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The role of causal representations in moral judgment

dc.contributor.advisorWaldmann, Michael R. Prof. Dr.
dc.contributor.authorEngelmann, Neele
dc.titleThe role of causal representations in moral judgmentde
dc.contributor.refereeWaldmann, Michael R. Prof. Dr.
dc.description.abstractengMorality and causation are deeply intertwined. For instance, the value of anticipated consequences is a crucial input for an action’s moral permissibility, and assigning blame or responsibility for outcomes generally requires that a causal link connect the outcome with a potentially blameworthy agent’s action. Psychological theories of moral judgment acknowledge this, but an explicit connection to theories of causal reasoning, and to theories of reasoning about outcomes, is missing. In this thesis, I present the results of two research projects that investigated, respectively, how (a) features of the causal relations connecting actions and outcomes, and (b) observers’ subjective value of consequences affect moral judgments. In the first project, we found that chain structures connecting actions and harmful outcomes, compared to direct causal relations, can lead to a lower perceived strength of the relation, and thereby to attributions of diminished outcome foreseeability to agents. This explains why moral judgments about actions and agents can be more lenient in chains compared to direct relations. In the second project, we proposed and evaluated a computational model of reasoning about outcome trade-offs in moral scenarios. The model predicts permissibility judgments about actions from observers’ subjective utilities of the action’s consequences, and it accounted well for participants’ judgments in two experiments. I argue that an improved understanding of how features of causal relations and the value of outcomes affect moral judgments would advance any contemporary theory of moral reasoning. The findings presented in this thesis aim to contribute to such an improved understanding. I conclude by discussing how features of causal relations and utilities might be formally integrated in causal representations, and lay out directions for future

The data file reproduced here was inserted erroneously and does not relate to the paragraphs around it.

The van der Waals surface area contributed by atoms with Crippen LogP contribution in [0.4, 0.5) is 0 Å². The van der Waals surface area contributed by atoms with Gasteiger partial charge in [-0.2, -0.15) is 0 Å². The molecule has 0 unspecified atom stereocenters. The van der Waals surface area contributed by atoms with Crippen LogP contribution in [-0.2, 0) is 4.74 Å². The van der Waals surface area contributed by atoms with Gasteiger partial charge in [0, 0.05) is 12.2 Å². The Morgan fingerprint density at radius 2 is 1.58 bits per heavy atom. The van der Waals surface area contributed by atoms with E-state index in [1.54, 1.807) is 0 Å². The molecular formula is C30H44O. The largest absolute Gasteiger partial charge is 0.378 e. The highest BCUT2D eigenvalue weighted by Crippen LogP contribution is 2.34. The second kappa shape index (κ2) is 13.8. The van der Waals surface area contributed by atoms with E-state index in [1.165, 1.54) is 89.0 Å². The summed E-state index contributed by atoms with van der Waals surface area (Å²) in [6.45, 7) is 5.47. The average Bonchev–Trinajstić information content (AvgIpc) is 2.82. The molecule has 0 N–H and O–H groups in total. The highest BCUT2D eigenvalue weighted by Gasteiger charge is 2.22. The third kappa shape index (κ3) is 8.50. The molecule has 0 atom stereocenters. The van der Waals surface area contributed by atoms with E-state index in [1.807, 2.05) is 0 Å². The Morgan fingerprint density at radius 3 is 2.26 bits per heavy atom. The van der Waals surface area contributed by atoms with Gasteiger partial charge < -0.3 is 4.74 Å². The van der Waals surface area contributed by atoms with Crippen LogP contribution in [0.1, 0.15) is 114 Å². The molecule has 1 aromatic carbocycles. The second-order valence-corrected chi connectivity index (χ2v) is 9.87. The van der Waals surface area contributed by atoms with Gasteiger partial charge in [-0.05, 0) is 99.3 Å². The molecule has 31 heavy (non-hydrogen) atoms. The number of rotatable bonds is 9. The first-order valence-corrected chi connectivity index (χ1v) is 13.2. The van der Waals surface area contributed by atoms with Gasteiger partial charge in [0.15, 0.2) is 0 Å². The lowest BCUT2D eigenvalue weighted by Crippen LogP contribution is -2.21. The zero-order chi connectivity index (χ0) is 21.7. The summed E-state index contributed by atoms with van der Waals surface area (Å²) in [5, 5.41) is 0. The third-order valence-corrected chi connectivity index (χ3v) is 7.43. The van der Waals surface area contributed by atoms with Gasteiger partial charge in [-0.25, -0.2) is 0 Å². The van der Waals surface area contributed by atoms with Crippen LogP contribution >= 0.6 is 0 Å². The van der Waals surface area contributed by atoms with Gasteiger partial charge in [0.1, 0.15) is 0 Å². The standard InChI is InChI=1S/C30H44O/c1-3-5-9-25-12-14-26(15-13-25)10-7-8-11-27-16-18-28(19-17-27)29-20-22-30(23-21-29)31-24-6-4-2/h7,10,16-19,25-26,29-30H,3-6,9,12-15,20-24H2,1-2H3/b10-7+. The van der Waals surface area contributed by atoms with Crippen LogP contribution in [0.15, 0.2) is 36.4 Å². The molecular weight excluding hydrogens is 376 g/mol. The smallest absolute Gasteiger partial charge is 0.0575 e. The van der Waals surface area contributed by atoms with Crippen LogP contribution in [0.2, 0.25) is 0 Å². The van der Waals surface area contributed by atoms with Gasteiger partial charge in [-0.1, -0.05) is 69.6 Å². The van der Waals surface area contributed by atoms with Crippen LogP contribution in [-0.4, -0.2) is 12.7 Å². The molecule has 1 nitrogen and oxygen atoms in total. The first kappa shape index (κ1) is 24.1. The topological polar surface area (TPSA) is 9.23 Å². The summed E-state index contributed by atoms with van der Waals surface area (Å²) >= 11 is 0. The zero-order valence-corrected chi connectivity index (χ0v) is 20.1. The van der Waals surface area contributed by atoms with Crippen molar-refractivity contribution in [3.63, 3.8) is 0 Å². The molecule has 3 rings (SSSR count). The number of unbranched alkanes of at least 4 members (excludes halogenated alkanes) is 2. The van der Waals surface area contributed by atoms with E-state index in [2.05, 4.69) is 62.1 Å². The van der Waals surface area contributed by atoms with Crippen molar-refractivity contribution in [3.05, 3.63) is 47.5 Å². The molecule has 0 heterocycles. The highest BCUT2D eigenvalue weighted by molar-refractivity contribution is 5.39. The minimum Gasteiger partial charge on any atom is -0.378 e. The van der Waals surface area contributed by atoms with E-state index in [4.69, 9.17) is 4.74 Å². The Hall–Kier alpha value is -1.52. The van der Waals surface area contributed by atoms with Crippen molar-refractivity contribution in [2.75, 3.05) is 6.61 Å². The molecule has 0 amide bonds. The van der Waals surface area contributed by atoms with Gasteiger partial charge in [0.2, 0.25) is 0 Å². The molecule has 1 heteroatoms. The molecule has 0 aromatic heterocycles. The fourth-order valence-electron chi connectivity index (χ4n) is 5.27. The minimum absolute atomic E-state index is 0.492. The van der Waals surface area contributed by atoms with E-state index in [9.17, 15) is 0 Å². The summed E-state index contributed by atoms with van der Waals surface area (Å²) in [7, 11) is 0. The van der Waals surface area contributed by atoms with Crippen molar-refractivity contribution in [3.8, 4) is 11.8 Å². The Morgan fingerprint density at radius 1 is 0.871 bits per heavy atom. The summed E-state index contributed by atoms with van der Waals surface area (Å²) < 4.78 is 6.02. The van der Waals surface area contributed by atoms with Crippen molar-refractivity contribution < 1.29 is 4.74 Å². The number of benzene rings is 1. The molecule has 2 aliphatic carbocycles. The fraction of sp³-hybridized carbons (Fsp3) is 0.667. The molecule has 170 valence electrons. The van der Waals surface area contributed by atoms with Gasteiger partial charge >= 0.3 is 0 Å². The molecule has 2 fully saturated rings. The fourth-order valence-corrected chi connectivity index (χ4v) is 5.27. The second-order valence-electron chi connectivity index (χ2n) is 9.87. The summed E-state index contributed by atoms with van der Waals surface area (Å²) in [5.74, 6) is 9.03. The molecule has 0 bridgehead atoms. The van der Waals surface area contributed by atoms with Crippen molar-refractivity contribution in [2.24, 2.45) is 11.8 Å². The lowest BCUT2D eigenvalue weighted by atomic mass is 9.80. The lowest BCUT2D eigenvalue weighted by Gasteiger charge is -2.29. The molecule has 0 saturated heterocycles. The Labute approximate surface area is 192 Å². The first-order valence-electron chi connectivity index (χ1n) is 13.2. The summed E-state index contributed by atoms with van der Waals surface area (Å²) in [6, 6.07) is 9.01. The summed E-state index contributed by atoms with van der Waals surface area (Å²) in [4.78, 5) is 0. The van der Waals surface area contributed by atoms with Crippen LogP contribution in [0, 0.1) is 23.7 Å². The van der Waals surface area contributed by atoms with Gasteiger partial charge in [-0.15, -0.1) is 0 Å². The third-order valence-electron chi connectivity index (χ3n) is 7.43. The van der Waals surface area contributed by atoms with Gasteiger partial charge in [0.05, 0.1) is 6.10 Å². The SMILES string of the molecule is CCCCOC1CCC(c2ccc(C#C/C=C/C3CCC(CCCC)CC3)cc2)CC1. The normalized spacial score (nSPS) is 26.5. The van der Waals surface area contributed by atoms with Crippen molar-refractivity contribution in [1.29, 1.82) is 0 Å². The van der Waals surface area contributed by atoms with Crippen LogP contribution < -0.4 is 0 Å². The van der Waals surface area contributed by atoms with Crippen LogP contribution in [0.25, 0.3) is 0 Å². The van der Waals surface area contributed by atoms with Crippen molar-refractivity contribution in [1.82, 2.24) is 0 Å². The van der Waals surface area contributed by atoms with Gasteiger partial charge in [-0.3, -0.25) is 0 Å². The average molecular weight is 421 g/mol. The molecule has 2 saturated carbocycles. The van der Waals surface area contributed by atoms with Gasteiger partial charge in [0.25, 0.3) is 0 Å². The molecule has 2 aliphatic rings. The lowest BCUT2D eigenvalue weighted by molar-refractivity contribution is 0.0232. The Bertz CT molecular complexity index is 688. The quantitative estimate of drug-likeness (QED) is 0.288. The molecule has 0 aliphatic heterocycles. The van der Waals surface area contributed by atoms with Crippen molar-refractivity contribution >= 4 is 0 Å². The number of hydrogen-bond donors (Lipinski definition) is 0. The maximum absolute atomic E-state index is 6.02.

dc.contributor.coRefereeRakoczy, Hannes Prof. Dr.
dc.subject.engMoral psychologyde
dc.subject.engCausal reasoningde
dc.affiliation.instituteBiologische Fakultät für Biologie und Psychologiede
dc.subject.gokfullPsychologie (PPN619868627)de
dc.notes.confirmationsentConfirmation sent 2022-09-05T12:45:01de

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